"Strength does not come from physical capacity. It comes from an indomitable will."
Mahatma Gandhi

Thursday, April 20, 2017


The first order of business today is to give a big shout out to my cousin Philip in BelAir, MD. HI PHIL!!!  Wanted you to know that our cousin Louise is fine.  She had a bout of pancreatitis but has recovered (that may be what was difficult to figure out in her note).  And, by now our cousin Norman should have reached you by phone, so I hope that clears things up!  I'll give you a call after we move up to the lake.  

Now for Blogging things:

We have just returned from a fabulous five-day visit to Boulder, Colorado.  Our outdoors son, Paul, has recently relocated to Boulder and although it's a bit far from us, we cannot imagine an area better suited to his lifestyle.  It was really satisfying to see him in an environment that fits him like a glove (aside from the cost of housing).  

Boulder is a beautiful town.  Pristine, with well designed parks and public walkways.  If you love the outdoors, you'd love Boulder.  Bike paths everywhere, open year 'round.  Beautiful gardens and shops, with smiles around.  And I can tell you there is not one bad restaurant in the entire town, I think we tried a good many of them.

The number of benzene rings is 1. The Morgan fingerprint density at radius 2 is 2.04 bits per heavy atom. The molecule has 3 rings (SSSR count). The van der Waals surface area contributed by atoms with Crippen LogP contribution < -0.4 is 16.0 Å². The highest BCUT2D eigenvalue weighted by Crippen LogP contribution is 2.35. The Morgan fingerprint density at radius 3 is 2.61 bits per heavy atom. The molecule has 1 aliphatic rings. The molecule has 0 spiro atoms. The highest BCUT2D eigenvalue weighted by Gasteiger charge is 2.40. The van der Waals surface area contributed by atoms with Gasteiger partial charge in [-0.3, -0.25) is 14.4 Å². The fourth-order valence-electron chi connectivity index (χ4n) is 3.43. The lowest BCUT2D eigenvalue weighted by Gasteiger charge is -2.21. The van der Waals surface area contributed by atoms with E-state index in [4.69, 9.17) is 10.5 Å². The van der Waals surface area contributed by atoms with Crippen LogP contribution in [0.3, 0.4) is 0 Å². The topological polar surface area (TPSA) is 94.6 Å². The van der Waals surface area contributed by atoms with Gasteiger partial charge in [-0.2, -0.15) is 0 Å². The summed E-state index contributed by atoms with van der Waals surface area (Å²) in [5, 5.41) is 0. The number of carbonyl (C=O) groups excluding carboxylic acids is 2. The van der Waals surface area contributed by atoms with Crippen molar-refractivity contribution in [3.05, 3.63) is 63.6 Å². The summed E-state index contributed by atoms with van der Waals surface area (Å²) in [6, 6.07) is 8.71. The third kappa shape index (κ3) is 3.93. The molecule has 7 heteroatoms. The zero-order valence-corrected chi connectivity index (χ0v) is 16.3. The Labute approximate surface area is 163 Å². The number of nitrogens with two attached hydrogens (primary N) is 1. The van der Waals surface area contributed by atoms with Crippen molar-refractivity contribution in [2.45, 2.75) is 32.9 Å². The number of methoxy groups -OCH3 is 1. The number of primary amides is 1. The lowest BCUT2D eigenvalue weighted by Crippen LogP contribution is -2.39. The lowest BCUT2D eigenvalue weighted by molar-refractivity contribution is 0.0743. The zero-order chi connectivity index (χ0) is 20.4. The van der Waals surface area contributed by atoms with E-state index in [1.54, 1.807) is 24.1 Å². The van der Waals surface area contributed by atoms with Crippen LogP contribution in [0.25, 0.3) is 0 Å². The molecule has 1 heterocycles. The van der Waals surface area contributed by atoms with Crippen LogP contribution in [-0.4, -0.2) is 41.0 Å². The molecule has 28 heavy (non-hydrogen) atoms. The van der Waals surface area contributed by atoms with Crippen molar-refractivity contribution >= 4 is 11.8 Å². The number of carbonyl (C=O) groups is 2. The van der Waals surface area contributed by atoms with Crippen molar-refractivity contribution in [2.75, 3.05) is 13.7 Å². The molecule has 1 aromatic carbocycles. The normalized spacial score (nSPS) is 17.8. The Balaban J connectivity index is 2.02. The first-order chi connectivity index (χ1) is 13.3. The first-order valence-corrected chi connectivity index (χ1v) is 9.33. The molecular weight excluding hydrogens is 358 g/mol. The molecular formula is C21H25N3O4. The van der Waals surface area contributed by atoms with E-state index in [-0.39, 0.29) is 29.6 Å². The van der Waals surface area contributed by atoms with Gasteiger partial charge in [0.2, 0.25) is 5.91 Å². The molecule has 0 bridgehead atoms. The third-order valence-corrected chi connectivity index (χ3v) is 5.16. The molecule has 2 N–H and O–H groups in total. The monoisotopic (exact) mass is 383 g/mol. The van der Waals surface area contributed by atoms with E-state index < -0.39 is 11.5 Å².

And not far away are the mountains of Rocky Mountain National Park and the many plains on either side of the mountains.  The climate in Boulder is wonderful.  Yes, they get snow, but a 2' snowstorm is often followed by a 60 degree day, so the snow does not linger.  It is a climate where an outdoorsman can be outside every day of the year.  When in any of these western states, and especially when at a high altitude, you must drink gallons of water every day.  But that is no hardship when the tap water tastes as if it came straight from a spring.